I just sent out word to Skepta on Twitter, but I didn’t expect him to pay attention or listen. Then the management teams got together. I said, ‘send me the instrumental’ and they did, so I said ‘fuck it’ and I did it. Before you know it, I just sent it to Skepta and he loved it. Before he’d even heard the verse he said, ‘I’m gonna have Idris on the remix.’ At that point the pressure was on, so I had to deliver.

You come from an East End background. Do you feel that grime is still speaking to that, or do you think its concerns have changed?

I think grime is an evolution. The roots of hip-hop spoke to a very small sector in New York, then before you knew it, it became a worldwide phenomenon. I think grime has a similar energy to it. It still does speak to the working class, and people that have come from a certain struggle, but it’s growing, and the personalities are growing. People on grime records have got different things to say.

Do you pay much attention to grime coming out of places outside London?

I know some of the crews that are coming out from Birmingham and Manchester. They’re heavy. The MCs have got lots to say, and they’re prolific. They work really hard. The mixtape buzz up there is proper, and they’re all over the social networks. It used to be just an East London thing but it ain’t now – it’s grown.

Do you feel like it loses anything because of that?

It’s inevitable to the purists that it’s going to lose something that they love about it – its authenticity, its ruggedness. Once people are enjoying it from a mass perspective, it’s going to lose some of the texture that made it original in the first place. But I don’t think that’s a bad thing. It’s got to explore different territories. The UK has done that for years. It wasn’t just grime – it was drum ‘n’ bass before, and certain types of house before that, certain types of funk music. It starts off as a seed, a kernel, then it grows into a worldwide phenomenon. I think the UK is great at doing that, and I think we should encourage that.

You’re working on a new album called Murdah Loves John.

From an actor’s point of view, doing music is very precarious. People are just not willing to accept it. So I decided to keep my music close to what I do for a living, and make music from the perspective of the characters that I play. My first album was mi Mandela, which was a perspective on that character and that film. Murdah Loves John is a perspective on my John Luther character.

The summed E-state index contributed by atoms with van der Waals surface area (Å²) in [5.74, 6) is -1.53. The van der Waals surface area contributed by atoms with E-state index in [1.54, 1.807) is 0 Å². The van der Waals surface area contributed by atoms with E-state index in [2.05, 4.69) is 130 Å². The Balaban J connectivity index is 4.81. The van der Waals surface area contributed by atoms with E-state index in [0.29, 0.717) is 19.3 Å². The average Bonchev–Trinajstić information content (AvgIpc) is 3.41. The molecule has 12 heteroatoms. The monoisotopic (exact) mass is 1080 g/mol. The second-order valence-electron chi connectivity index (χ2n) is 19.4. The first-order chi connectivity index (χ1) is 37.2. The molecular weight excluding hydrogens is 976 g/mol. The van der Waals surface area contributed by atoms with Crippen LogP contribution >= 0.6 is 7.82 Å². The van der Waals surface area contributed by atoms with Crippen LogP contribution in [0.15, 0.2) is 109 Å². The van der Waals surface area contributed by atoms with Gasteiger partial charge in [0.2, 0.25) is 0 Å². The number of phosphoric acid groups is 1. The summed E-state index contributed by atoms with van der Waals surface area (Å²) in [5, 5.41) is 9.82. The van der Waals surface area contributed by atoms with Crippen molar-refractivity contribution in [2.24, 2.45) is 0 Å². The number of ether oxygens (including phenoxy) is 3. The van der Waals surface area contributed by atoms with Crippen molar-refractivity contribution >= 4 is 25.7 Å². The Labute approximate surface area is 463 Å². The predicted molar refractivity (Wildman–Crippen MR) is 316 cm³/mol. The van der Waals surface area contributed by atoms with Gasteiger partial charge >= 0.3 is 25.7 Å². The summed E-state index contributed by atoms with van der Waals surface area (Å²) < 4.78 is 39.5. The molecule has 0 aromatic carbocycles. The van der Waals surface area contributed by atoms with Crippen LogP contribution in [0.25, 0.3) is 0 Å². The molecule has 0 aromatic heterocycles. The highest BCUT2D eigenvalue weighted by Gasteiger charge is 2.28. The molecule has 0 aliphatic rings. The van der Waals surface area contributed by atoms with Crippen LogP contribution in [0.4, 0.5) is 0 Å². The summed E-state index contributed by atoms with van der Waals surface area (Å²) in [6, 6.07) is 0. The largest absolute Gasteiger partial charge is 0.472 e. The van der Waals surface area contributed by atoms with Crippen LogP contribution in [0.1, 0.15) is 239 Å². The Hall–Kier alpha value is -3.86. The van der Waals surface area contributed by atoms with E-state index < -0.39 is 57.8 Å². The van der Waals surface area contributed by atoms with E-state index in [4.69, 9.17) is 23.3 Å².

London’s a big character in Luther, and I’m trying very hard to make this album, when you put it in your car, to feel like you’re driving around to a soundtrack that reminds of the UK, and of London especially. I’m going to get a lot of new artists and voices that we haven’t heard before, and bring together a cool album.

Is that in collaboration with any of the Luther team, or is that your project?

It’s my own project, but I’ve got the support of the BBC and the Luther producers, of which I’m one. But it’s very much an independent project. I don’t make music for money. I just do it because it’s an expression of mine – it’s a way of getting out some of my creative thoughts. Not to sound wanky, but that’s the truth of it. My brain is too hyperactive to just sit still and do acting. I can’t do that.

Do you feel like you achieved what you set out to with mi Mandela?

From an artistic point of view, definitely. The songs were very personal to me, personal to a time period, personal to a country. When you listen to that album, you definitely get that vibe. Commercially, I would have liked it to have done much better, but like I said, I didn’t do it for the money. I definitely feel that as a piece of art, that album stands up as some of my best musical work.

Is there a concept behind the 7Wallace nights?

Its roots lie in a home address I used to live in. I was on a cusp in my life. I was going through a lot of trouble, but I used to have these big old parties, and they were a great release. The idea is that the music is good, the vibe is good, and there’s no set agenda. People just come in to enjoy themselves. I’ve been doing these 7Wallace parties for about two years, and I’ve had an amazing time with them. This one’s special to me because we’re going back to Hackney, where I grew up.

How have you gone about booking acts for it?

Honestly, we did it like, ‘what are you doing this weekend? Do you want to come and play?’ It’s really that simple. We don’t have a massive booking system, but we’ve had everyone: Roger Sanchez, Pete Tong, Trevor Nelson, Seth Troxler. When I did them in Ibiza, it was rock star territory, but the DJ would come in just on a phone call. There’s no real strategy for it.

Is it more challenging trying to run a party like this in Ibiza?

Ibiza’s got the platform. It’s a party town. If you can get a ticket, you’re going. It’s not like you’re in Ibiza to do anything but have a good time. In London, it’s a Saturday night. But I think this party’s going to be big, because London’s on fire right now. There’s only 200, 300 people who can get in. I think people are just going to come out and enjoy themselves.

Follow Idris on Twitter, and buy tickets for the next 7Wallace at Oslo